Puranic encyclopaedia

by Vettam Mani | 1975 | 609,556 words | ISBN-10: 0842608222

This page describes the Story of Marutta included the Puranic encyclopaedia by Vettam Mani that was translated into English in 1975. The Puranas have for centuries profoundly influenced Indian life and Culture and are defined by their characteristic features (panca-lakshana, literally, ‘the five characteristics of a Purana’).

Story of Marutta

A wealthy king who lived in Kṛtayuga.

Genealogy.

Descended from Viṣṇu in the following order:—Brahmā, Marīci, Kaśyapa, Vivasvān, Vaivasvata Manu, Mahābāhu, Prasandhi, Kṣupa, Ikṣvāku, Viṃśa, Kalyāṇa, Khanīnetra, Suvarcas, Karandhama and Marutta.

How Marutta got gold.

As soon as Marutta became king he began to perform a Yāga. Money was required for it. He was puzzled as to how to raise funds. Besides, Indra was trying to obstruct the Yāga. At last he consulted Nārada who told him that Bṛhaspati’s brother Saṃvartaka was performing tapas in the forest and if Marutta approached him, he would give him enough money for this purpose. So Marutta went to Saṃvartaka. He advised Marutta to worship Śiva. Accordingly Marutta went to Kailāsa and got plenty of gold by worshipping Śiva and returned with it and began his Yāga. In spite of their efforts, Indra and other gods were not able to spoil Marutta’s Yāga. After the Yāga Marutta stored up the surplus wealth in the neighbourhood of Himālayas where his capital was situated.

After the Bhārata Yuddha, Dharmaputra was in need of money to re-establish his administration and for conducting an Aśvamedha yāga. At that time sage Vyāsa informed him about the gold which Marutta had left in the neighbourhood of the Himālayas. It was by fetching that gold that the Pāṇḍavas conducted their Aśvamedhayāga. (Mahābhārata Aśvamedha Parva, Chapters 3-10).

Marutta and Rāvaṇa.

Once Rāvaṇa started on a triumphal tour in his Puṣpaka Vimāna with his followers. It was at that time that Marutta was performing his famous Yāga. The various gods were also present on that occasion. Alarmed at the sight of Rāvaṇa who was invincible by virtue of a boon he had received, the gods assumed the shape of different animals and birds. Indra became a peacock, Dharmarāja (Yama) became a crow; Kubera became a chameleon; Varuṇa transformed himself into a swan, and so on. Rāvaṇa entered the precincts of the Yajña and said to Marutta:—"Either you fight with me, or else admit defeat from me." To this Marutta replied calmly:—"May I know who you are?" Rāvaṇa answered with a smile of contempt:—"I am amused at your strange pretence! Do you mean to say that you do not know Rāvaṇa who is the younger brother of Kubera? There is no one but you in all the three worlds, who does not know me. I have won the Puṣpakavimāna after defeating my elder brother." Marutta retorted with bitter irony:—"As a younger brother who has defeated his elder brother, you are certainly a great man. There is no praiseworthy hero equal to you in all these three worlds. Do you brag that you have defeated your elder brother? I do not know whether you have received the boon by your righteous conduct. I have not heard the stories which you have told just now. You wicked fellow, stop there! I don't think that you will return alive!" Saying this Marutta took his bow and arrows and got ready for a fight.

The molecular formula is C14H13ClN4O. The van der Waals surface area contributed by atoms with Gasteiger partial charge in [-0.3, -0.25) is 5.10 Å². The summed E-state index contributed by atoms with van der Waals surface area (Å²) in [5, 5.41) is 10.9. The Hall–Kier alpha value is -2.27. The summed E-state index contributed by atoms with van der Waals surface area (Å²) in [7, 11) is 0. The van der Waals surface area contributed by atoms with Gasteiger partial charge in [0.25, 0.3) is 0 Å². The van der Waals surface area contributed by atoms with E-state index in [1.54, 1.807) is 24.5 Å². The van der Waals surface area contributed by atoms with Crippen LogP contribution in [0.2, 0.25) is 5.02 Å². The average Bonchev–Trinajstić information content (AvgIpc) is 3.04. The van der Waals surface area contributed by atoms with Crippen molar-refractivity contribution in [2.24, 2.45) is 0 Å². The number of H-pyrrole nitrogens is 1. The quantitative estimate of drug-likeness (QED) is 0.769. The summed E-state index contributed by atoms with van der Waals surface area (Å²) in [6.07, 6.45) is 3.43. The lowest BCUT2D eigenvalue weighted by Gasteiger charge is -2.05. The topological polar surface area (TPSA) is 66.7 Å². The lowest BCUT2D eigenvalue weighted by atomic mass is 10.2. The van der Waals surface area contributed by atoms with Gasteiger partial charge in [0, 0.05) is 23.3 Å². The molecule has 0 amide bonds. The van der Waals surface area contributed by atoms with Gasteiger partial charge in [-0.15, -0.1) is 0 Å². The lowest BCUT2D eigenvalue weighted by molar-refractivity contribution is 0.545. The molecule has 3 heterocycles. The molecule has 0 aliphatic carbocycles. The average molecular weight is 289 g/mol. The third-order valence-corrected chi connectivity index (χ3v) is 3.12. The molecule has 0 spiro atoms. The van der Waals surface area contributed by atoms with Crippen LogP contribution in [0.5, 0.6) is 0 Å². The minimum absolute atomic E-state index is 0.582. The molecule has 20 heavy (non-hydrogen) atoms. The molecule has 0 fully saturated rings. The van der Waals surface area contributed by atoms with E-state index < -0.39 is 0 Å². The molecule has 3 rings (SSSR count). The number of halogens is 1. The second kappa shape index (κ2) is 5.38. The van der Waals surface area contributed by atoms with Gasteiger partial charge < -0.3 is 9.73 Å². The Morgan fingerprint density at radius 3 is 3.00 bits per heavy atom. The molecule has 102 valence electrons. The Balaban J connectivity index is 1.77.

But Saṃvartaka stopped Marutta saying "O King! If you would please heed my advice, do not prepare for a fight here. We have started "Maheśvarasatra". If we do not bring it to a conclusion, the whole family will come to an end. One who performs this Yāga should not be engaged in a fight. He should not even become a victim to anger. This Rākṣasa (Rāvaṇa) is invincible. Your victory is doubtful." At this, Marutta put down his bow and began to occupy himself again with the affairs of the Yajña. Just then Śukra shouted, "Rāvaṇa has won." The Rākṣasas and their leader Rāvaṇa continued their tour after eating the Maharṣis who had come to take part in the Yāga. After Rāvaṇa left the place, the Devas resumed their own forms. (Uttara Rāmāyaṇa).

Other Details.

(i) Marutta flourished in Yama’s assembly. (Mahābhārata Sabhā Parva, Chapter 8, Verse 16).

(ii) Marutta is considered as one of the "Pañcamahāsamrāṭs" (five great emperors). The five great emperors are—Yuvanāśva, Bhagīratha, Kārtavīrya, Bharata and Marutta. (Mahābhārata Sabhā Parva, Chapter 15).

(iii) Once Śiva presented him a golden peak of the Himālayas. Indra, Bṛhaspati and other Devas attended Marutta’s assembly. His Yajñamaṇḍapas were all golden. His cooks were groups of Maruts. He was able to make all his subjects strong and healthy. In Māhābhārata, Droṇa Parva, Chapter 55, we see that Marutta ruled over the country for 1000 years as an ideal emperor.

(iv) Once Marutta received a sword from King Mucukunda. Marutta gave it to Raivata. (Mahābhārata Śānti Parva, Chapter, 166, Verse 77).

(v) Marutta gave his daughter to Aṅgiras and attained Heaven according to Mahābhārata, Śānti Parva, Chapter 234. Verse 18.

(vi) In Bhāgavata, 9th Skandha, we find a passage which says that since Marutta had no sons he had adopted Duṣyanta, a King of the Pūru dynasty, as his son.

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